12. In determining whether a corporation has sold the assets quantitatively vital to its existence and purpose (i.e. whether the sale is "out of the ordinary and substantially affects the existence and purpose of the corporation"), the Court must focus on the nature of the corporation and the effect of the transaction on its ability to carry out its purpose after the time of the transaction. See Gimbel, 316 A.2d at 606, 608. Furthermore, the Court must consider the value of all assets of the corporation and their relative importance to the corporation's principal business operations. See Id. at 606-08; see also Katz v. Bregman, 431 A.2d 1274, 1276 (Del.Ch.1981), appeal ref'd sub nom. Plant Indus. v. Katz, 435 A.2d 1044 (Del.1981) (sale of assets used in corporation's "principal business" constituted sale of "all or substantially all" of its assets). See e.g., Philadelphia Nat'l Bank, 204 A.2d at 749 (sale of assets comprising 47.4% of total book value and 75% of total actual value was sale of all or substantially all assets); Katz v. Bregman, 431 A.2d 1274, 1276 (Del.Ch.1981) (sale of assets comprising 51% of corporation's assets was sale of all or substantially all assets).

13. Mostek's 1985 sale of its assets to ST: (1) was a sale of assets quantitatively vital to the operation of Mostek; (2) was out of the ordinary course of Mostek's business; and, (3) substantially affected Mostek's existence and corporate purpose.

14. ST acquired substantially all of Mostek's assets. Assuming arguendo that HSDS and the Colorado Springs fabrication facility were treated as retained assets of UTC, ST would still have acquired substantially all of Mostek's assets.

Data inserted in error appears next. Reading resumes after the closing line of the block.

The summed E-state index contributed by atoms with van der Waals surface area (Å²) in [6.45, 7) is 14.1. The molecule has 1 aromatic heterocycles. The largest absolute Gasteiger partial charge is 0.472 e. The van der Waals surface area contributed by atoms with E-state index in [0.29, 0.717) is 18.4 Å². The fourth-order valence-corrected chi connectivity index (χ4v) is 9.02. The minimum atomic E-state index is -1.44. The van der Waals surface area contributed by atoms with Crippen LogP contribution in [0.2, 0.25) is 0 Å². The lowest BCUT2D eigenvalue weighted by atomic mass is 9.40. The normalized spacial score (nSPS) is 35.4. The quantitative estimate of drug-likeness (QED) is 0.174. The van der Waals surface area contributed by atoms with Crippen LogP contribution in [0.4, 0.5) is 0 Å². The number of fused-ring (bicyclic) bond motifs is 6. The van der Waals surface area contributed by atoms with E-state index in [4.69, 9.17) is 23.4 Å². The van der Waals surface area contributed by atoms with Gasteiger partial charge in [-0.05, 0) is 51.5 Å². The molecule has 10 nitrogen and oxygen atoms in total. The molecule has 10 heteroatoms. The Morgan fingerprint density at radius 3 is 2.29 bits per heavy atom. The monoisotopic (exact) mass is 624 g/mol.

15. The Mostek-Intel Licensing Agreement has been validly assigned to ST, granting ST a license from Intel "to make ..., to sell (either directly or indirectly), ... and to otherwise dispose of" any products covered by Intel patents applied for prior to the expiration or termination of the License Agreement. Such manufacture, use, or sale by ST of any product, including but not limited to the FasMath coprocessor, if covered by an Intel patent, would be authorized by the License Agreement as a "Licensed Product."

16. The License Agreement is a valid and binding agreement between ST and Intel, enforceable in accordance with its own terms. It authorizes ST to manufacture and sell any product covered by Intel's patents, including the FasMath coprocessor to third parties such as Cyrix.

*1212 Ratification

17. Under Delaware law, a party ratifies a transaction if, with actual or imputed knowledge of material facts, the party does anything amounting to a recognition of the transaction or acts in a way that "reasonably warrant[s] the conclusion that he has accepted or adopted it." Papaioanu v. Commissioners of Rehoboth, 40 Del.Ch. 557, 186 A.2d 745, 750 (1962) (quoting Frank v. Wilson & Co., 27 Del. Ch. 292, 32 A.2d 277, 283 (1943)).